Amid one of the most serious economic crises of its history, Angola’s government is looking at every major economy for investors. Being Angola’s major creditor for over a decade, China is, naturally, one of the main targets. But Chinese investment is being plagued locally, not only by the dire economic conditions, but also insecurity and demands for bribes by local authorities.
A new report commissioned by the Chinese Embassy in Luanda to the Catholic University of Angola (UCAN) Center for Studies and Scientific Research, highlights the case of Guangde Internacional Group, LDA as a relevant example of Chinese investors generating wealth, jobs, wages and exports in the local economy. But after having visited the group’s facilities and talked to the entrepreneurs, the researchers also point to the difficulties faced in investing.
These include “excessive supervision” by “several government entities.” Instead of demanding improvements, these entities reveal to have the “sole goal of setting fines and collecting ‘gasosas’”, or ‘bribes’ in the local slang.
This is consistent with Angola’s low ranking in international business environment rankings, among the lowest in the world. Corruption and bribes are a frequent complaint from not only of foreign businessmen, but also local ones. Indeed, gasosas have plagued even simple drivers, stopped by the local police or customs officials.
Another issue for Chinese businessmen cited in UCAN’s report is theft by criminal gangs. This has been, generally, on the rise and researchers found that addressing this issue was a precondition for investors to pick Angola as an investment destination.
Due to the contraction in the Angolan economy since 2016, the Chinese community in Angola has been declining steeply. Many of the major construction companies active in the country since 2002 have repatriated workers, as their contracts are concluded.
According to our sources, one of the most active Chinese companies in the construction market, China Jiangsu International (linked to the Ministry of Interior) has already carried out the repatriation of 2,200 workers. Another Chinese company, CITIC Construction, was forced to suspend, due to lack of financing, a project in the process of completion – the urbanisation of Futungo de Belas.
UCAN’s report also investigates one of the major criticisms made of Chinese companies in Angola, and in Africa in general: that most jobs in Chinese projects are given to Chinese workers. Researchers found that Chinese companies are in fact creating the most jobs for locals, a finding cited in a 2019 investigation by Angolan researchers Carlos Oya and Fernandes Wanda.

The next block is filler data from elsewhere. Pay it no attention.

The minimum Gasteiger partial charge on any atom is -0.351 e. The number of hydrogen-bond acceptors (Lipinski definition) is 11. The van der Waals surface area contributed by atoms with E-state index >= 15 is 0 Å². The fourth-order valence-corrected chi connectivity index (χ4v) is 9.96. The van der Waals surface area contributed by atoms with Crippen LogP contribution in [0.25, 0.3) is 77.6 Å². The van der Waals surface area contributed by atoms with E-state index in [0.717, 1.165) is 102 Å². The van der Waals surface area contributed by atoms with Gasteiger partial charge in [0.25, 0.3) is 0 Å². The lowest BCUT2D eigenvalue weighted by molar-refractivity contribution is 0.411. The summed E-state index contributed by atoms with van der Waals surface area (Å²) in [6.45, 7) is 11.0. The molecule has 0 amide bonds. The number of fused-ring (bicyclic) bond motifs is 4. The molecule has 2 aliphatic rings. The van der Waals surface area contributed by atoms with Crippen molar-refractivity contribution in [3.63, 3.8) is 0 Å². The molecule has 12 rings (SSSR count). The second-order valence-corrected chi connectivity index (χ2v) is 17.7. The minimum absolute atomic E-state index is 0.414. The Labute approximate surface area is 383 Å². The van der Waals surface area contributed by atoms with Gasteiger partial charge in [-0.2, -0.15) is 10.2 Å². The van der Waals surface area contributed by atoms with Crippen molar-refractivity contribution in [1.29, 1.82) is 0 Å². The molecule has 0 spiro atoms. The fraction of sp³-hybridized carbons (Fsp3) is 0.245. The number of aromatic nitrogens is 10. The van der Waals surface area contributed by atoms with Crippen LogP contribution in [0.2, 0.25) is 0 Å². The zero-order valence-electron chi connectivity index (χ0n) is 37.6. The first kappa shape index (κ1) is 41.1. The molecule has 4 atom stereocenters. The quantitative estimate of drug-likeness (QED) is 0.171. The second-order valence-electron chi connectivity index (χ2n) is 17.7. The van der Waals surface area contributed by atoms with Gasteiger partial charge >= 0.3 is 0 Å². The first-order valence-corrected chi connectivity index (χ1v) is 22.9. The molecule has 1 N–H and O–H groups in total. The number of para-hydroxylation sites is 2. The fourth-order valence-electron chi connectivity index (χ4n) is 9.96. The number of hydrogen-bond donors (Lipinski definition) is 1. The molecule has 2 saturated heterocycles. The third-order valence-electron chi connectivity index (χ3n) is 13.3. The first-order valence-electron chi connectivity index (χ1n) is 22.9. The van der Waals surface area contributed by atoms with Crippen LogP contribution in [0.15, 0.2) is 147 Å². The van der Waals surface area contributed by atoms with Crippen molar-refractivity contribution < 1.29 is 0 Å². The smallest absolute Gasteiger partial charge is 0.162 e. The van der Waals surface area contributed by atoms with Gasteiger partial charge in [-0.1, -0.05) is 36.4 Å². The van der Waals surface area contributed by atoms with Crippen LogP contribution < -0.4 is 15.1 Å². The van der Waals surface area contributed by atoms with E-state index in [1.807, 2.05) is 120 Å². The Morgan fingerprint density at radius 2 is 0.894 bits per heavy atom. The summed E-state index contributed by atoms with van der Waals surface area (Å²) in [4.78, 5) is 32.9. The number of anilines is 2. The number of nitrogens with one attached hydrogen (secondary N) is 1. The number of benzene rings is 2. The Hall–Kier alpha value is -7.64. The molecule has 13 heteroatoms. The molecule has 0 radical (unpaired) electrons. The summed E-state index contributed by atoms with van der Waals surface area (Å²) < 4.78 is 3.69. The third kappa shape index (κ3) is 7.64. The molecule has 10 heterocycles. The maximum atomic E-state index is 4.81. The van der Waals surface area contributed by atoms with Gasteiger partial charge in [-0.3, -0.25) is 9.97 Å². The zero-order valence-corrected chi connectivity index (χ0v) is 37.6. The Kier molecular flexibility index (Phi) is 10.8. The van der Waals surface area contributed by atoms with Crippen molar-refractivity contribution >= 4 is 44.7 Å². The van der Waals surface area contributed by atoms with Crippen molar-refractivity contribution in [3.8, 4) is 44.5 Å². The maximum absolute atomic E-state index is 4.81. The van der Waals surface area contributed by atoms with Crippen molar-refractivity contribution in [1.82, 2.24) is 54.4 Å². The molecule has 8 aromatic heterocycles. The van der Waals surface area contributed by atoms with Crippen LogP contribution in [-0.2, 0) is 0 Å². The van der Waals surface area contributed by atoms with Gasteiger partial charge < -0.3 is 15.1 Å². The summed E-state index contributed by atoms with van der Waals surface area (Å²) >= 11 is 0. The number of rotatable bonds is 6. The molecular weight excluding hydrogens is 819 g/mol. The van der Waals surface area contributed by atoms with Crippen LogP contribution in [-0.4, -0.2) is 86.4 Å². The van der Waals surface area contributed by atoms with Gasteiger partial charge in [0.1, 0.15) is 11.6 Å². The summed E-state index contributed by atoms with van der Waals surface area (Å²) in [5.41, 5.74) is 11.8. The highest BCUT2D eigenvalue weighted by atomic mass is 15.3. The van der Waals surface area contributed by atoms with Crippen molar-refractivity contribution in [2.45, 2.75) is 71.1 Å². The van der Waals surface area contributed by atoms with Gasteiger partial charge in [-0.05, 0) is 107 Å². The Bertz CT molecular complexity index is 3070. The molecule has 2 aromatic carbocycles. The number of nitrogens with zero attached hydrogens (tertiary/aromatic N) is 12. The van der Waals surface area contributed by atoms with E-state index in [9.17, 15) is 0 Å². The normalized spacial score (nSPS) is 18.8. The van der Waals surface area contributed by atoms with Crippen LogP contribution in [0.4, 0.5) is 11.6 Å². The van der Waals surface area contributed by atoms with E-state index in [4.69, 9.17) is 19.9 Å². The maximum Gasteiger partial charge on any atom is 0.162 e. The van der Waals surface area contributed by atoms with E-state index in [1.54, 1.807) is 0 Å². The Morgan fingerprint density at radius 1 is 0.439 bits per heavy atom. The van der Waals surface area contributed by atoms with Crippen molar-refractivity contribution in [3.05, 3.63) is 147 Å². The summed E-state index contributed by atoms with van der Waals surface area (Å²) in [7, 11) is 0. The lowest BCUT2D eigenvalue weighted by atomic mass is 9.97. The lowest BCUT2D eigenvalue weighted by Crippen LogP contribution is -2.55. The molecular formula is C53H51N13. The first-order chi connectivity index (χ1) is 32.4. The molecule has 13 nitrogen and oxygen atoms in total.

According to Oya and Wanda, Chinese companies generally pay lower wages to unqualified workers (24.993 kwanza/month) than Angolan companies and Western ones (37.181 kwanza/month). Semi-qualified workers, however, are paid about the same monthly salary in Chinese companies (63.971 kwanza) and others (62.671 kwanza).
Their report also found that working conditions for Angolan workers in Chinese companies can be improved. In general, it adds, payments to workers’ pensions are not made. But Chinese companies are lauded for creating jobs in a country where unemployment is at 29 per cent (3.7 million people).
While Angola’s president has criticised public credits secured by oil supplies, as China has offered since 2002, the Chinese government has shown less flexibility. The crisis that Angola is going through advises the state to “maximise” the use of oil as a means of obtaining immediate foreign exchange, which is the reason for its refusal to mortgage parts of its production as a counterpart to Chinese credits.
In the context of continued economic and financial deterioration as a result of the dragging of oil revenues, the financial assistance provided by China has proved to be essential for the financing of the state and the maintenance of public investment.
UCAN’s report sets Angolan debt to China at US$22.8 billion, nearly half of the total foreign debt. This represents a decline since 2017, both in financial terms (US$23.2 billion) and proportion of overall debt (53.5%), as Angola works to honour its debts. In October 2018, China Development Bank opened a US$2 billion credit line for priority projects set by the Angolan government.
Other than Angola’s main creditor, China has been, since 2007, the main buyer of Angolan goods – mostly due to oil exports. In 2016, two-thirds of Angolan oil exports went to China, and the total is rising in 2019, to 68 per cent.
China has also been an important supplier of goods, and topped the list in 2018, with 14 per cent of the total, ahead of Portugal (13%). This year, France is number one, with 36 per cent, followed by China (13%). The balance of trade with China has been historically favourable to Angola.
But while Angola sells oil and other commodities to China, it imports industrial goods with greater added value. This has led Angolan authorities to push for Chinese industrial investment, generating much-needed jobs and exports, which increase the currency inflow. According to the report, increased productivity and competitiveness of Angolan products – with Chinese investment – would assist in generating revenue for the state, at a time when it is constrained by debt.
UCAN’s report postulates that, due to the sizeable trade between the two countries, a currency conversion agreement is justified. This would allow for businessmen to use Angolan or Chinese currencies, instead of the US dollar or the euro. Government and central banks are encouraged in the report to start working on the terms of such an agreement.